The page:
In the seventies it took Thomas Mapfumo and guitarist Jonah Sithole to transcribe the sounds of the mbira to electric guitar and sing in Shona, as opposed to playing American rock covers. This was a breakthrough moment for Mapfumo and set the platform for his rise to popularity.
A typical mbira dzavadzimu consists of between 22 and 28 keys constructed from hot- or cold-forged metal affixed to a hardwood soundboard (gwariva) in three different registers—two on the left, one on the right. While playing, the little finger of the right hand is placed through a hole in the bottom right corner of the soundboard, stabilizing the instrument and leaving thumb and index finger of the right hand open to stroke the keys in the right register from above and below. The fingers of the left hand stabilize the left side of the instrument, with most fingers reaching behind the instrument. Both registers on the left side of the instrument are played with the left thumb and sometimes the left forefinger. Bottle caps, shells, or other objects ("machachara") are often affixed to the soundboard to create a buzzing sound when the instrument is played. In a traditional setting, this sound is considered extremely important, as it is believed to attract the ancestral spirits.
During a public performance, an mbira dzavadzimu is frequently placed in a deze (calabash resonator) to amplify its sound. The mbira dza vadzimu is very significant in Shona religion and culture, and considered a sacred instrument. It is usually played to facilitate communication with ancestral spirits. Within the Shona tradition, the mbira may be played with paired performers in which the kushaura, the caller, leads the performed piece as the kutsinhira, the responder, "interlocks" a subsequent part. The Ritual is known as the Bira. During these all night ceremonies, people call upon the spirits to answer questions, the variations of notes in an Mbira piece aid the participants by going into a trance in which it is said in shona culture aid the spirits in taking over the participants body.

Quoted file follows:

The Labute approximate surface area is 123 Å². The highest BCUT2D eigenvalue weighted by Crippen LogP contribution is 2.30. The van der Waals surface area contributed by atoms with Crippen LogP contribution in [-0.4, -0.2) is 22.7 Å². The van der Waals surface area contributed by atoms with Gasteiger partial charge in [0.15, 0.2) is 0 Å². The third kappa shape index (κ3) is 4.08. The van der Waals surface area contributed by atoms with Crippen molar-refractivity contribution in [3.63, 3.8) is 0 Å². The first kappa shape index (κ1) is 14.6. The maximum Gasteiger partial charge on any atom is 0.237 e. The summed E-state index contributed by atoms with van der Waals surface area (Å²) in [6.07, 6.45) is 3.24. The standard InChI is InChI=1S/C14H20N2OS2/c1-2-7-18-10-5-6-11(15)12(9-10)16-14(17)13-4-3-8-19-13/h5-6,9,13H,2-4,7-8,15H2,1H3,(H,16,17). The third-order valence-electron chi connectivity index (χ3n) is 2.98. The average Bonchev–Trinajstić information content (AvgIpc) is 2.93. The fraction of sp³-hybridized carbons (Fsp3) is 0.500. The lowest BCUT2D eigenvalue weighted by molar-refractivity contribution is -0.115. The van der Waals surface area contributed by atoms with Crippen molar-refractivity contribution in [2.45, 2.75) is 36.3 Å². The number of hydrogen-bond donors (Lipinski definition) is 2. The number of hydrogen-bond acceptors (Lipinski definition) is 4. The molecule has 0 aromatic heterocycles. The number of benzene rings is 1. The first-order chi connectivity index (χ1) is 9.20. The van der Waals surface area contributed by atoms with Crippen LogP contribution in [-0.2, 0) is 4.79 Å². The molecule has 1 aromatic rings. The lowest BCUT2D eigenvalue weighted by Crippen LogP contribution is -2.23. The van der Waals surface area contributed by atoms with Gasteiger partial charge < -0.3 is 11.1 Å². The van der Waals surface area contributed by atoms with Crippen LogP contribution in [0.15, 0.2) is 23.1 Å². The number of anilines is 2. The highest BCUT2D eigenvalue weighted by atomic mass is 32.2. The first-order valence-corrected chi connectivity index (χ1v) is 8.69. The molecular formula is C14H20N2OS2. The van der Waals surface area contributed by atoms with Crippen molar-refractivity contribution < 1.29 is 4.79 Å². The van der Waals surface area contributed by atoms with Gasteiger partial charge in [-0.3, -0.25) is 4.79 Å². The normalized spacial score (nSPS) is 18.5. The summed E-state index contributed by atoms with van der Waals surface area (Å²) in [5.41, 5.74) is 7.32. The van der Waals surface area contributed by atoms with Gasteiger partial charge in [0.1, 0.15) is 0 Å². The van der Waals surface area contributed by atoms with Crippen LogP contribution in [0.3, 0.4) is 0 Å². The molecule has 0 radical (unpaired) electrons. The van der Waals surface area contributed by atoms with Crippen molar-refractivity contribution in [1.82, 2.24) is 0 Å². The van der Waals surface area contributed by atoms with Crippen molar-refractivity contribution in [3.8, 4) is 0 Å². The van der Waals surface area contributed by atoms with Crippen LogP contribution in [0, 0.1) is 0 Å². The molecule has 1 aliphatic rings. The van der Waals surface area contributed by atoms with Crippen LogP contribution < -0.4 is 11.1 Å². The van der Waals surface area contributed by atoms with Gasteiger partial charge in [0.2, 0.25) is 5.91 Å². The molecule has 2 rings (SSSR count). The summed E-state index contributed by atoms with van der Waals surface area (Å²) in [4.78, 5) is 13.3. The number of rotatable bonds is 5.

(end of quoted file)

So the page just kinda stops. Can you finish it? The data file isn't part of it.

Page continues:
(most of the above taken from Wiki)
Many friends of mine in Zimbabwe have hired Mbira groups to play all night when moving into a new house...in essence to settle the spirits. And so without further ado three lovely albums of Mbira music.
Two rare albums from the Mazai Mbira Group.
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And re-loaded from Matsuli, the classic Music of the Spirit album from Ephat Mujuru. This legendary album single handedly popularised mbira music in Southern Africa. This project was specially commissioned by Gramma Records on the first anniversary of Zimbabwe's independence. Ephat Mujuru's band Mudzimu waVanhu (Spirit of the People) included the late Thomas Wadharwa (sekuru) Gora, Forbes Gushungo, Martha Mujuru, Martha Tembo, Lovemore Chiripanyanga and Patrick Mberi. File next to Paul Berliner's field recording of Mhuri yekwa Rwizi's Soul of Mbira.
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